What do we see in terms of historical fiction, however? In my experience, in my readings of historical fiction, the image of beauty has been altered by the author’s personal bias, and not “limited” to the standards as set by the period. If we can go back to Wuthering Heights, we see this with Heathcliff. Although the character is seen as dangerous, violent, exotic, and sometimes that is attributed to his mysterious origins and colour of his skin, Heathcliff is still considered beautiful when compared to Mr. Linton for example, who is perhaps more aligned to the true standard of beauty for that period.

So, what is beauty? Should we be challenging our own standards, or leaving it open to interpretation?

In my last historical fiction post, I mentioned how I am trying to be more open to the demand for a romanticised history, and I think I have done that in Eleanor, at least I hope so. For example, Eleanor’s young sister, Vivienne, falls in love with a man whom she knows nothing about. He is handsome, yes, but as Eleanor and Vivienne grew up without a mother, they were without that person to arrange marriages or find suitors for them (such as Mrs. Bennet in Pride and Prejudice), they’re now going in blind. Vivienne knows that she should find someone to free her from her financial problems, she believes she has found someone to do that, but it was essentially ‘love at first sight’, that compelled her to fall for the mysterious Mr. Winters.

Eleanor rejects the societal expectations of her sex, and embraces the possibility of living life as a spinster. She sees that as the fate of someone of her social standing (particularly after the death of her father, and considering her money woes), therefore she believes it right to accept her future now, and prepare for it. She would rather that fate than to marry without love.

Eleanor edited

And yet, all the while, Eleanor is faced with the question of what love truly is.

Getting sidetracked! The point is, Eleanor is well aware of the consequences of veering off the path meant for her, in search of another.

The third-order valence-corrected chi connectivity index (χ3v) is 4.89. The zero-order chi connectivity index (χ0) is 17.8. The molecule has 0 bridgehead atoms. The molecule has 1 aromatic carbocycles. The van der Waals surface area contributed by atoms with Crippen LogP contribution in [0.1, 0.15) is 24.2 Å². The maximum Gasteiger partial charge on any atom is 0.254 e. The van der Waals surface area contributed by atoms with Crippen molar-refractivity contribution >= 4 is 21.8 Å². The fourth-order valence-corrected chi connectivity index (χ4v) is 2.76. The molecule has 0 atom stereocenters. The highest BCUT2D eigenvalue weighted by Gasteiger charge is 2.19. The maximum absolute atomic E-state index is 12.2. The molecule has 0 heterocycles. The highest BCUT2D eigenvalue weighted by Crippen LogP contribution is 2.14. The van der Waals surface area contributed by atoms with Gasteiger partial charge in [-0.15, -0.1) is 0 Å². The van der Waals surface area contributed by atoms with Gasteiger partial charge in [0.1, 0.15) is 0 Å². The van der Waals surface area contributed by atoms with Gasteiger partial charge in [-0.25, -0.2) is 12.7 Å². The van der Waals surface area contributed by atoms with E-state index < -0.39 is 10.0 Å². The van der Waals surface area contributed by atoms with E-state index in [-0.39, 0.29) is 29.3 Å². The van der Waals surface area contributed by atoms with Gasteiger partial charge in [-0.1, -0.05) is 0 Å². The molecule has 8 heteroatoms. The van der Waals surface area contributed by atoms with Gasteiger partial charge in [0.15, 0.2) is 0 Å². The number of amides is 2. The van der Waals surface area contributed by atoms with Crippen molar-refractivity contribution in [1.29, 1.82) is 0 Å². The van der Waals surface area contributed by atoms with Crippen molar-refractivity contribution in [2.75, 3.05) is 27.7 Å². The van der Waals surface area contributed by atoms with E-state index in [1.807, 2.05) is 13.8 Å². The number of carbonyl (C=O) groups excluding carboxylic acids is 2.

But, what were/are the biggest research issues in writing Eleanor?

  • Specifics about human anatomy, in terms of surgical procedures [both Henry (Mr. Ashwood) and Eleanor perform surgeries].
  • Language. Trying to make accurate dialogue for 19thC London, which entails looking at other works written of that time. But I also like to write pretentiously, so it’s pretty easy for me! 😉
  • Etiquette.

I recently happened upon a book on etiquette, which will perhaps be of the greatest help for me in terms of staying true to the lifestyle mannerisms of 19thC London. There are specific moments in Eleanor I have been uncertain of, and already this little book, Hints of etiquette: A shield against the vulgar (which contains, Hints on Etiquette and the Usages of Society: with a Glance at Bad Habits, 1842, and Hints for Etiquette; or, Dining out Made Easy, 1849) has answered a number of my questions. For instance, in regards to dancing.

I’m quite fond of this entry (on how not to be an arsehole!):

It has somewhere been observed that, ‘In good society, a tacit understanding exists that whatsoever conversation may take place shall be to a certain degree sacred, and may not honourably be carried out of it, and repeated to the prejudice of the utterer’ (Agogos, 68-69).

But, of course, I refer again to Eleanor and Vivienne’s naivety of such customs. It is a factor that surfaces again and again in the novel, and illustrates their poor decision making in some scenarios.

In regards to my issue with maintaining consistent and dated language… this is something I will delve into further in my historical fiction blog post concerning language. Most of the research was through reading, ultimately. That is probably the best advice out there — read, read, read!

In terms of my research of human anatomy…

Many universities have a program whereby members of the public can take full advantage of their libraries. This has been most beneficial to me, in particular with researching human anatomy. I often borrow books from a local university. And, as a former student with Curtin University, I am privileged enough to be able to continue using their library facilities both on-campus and online. That is just one of the many perks of choosing an education with them!

What is your research process?
Let me know in the comment section below.

I also attempted to research human anatomy and surgical procedures from videos. This is (or, would have been) something helpful for my research and writing process as I describe a particular procedure in Eleanor. Alas! I found it to be quite difficult viewing. Nausea was a problem! Instead, I had to rely on graphic images of the procedure from books and online. A book I found to be incredibly useful was, …. Wait, scratch that! I don’t really want to give it away. The specific surgical procedure is quite a pivotal plot point, so, just ignore this.

However, I will say that the late Dr. Clarendon (Eleanor’s father) was well-versed in human anatomy, as you know (he was a revered anatomist with University College, London), but his field of specialty, or at least his focus, was on the female reproductive system. He considered some theories like the ‘wandering womb’, for example. But, I will not go further. This is simply to illustrate an example of the research I have had to undertake for Eleanor.

I have so much more to say, but sadly this post is getting a little too long. Perhaps I will make a part 2, but for now, I will leave it as is. Feel free to message me, or comment below with your thoughts.

Please join me next time when I look at male characters in historical fiction.

What are your thoughts on historical fiction?
Who are your favourite authors?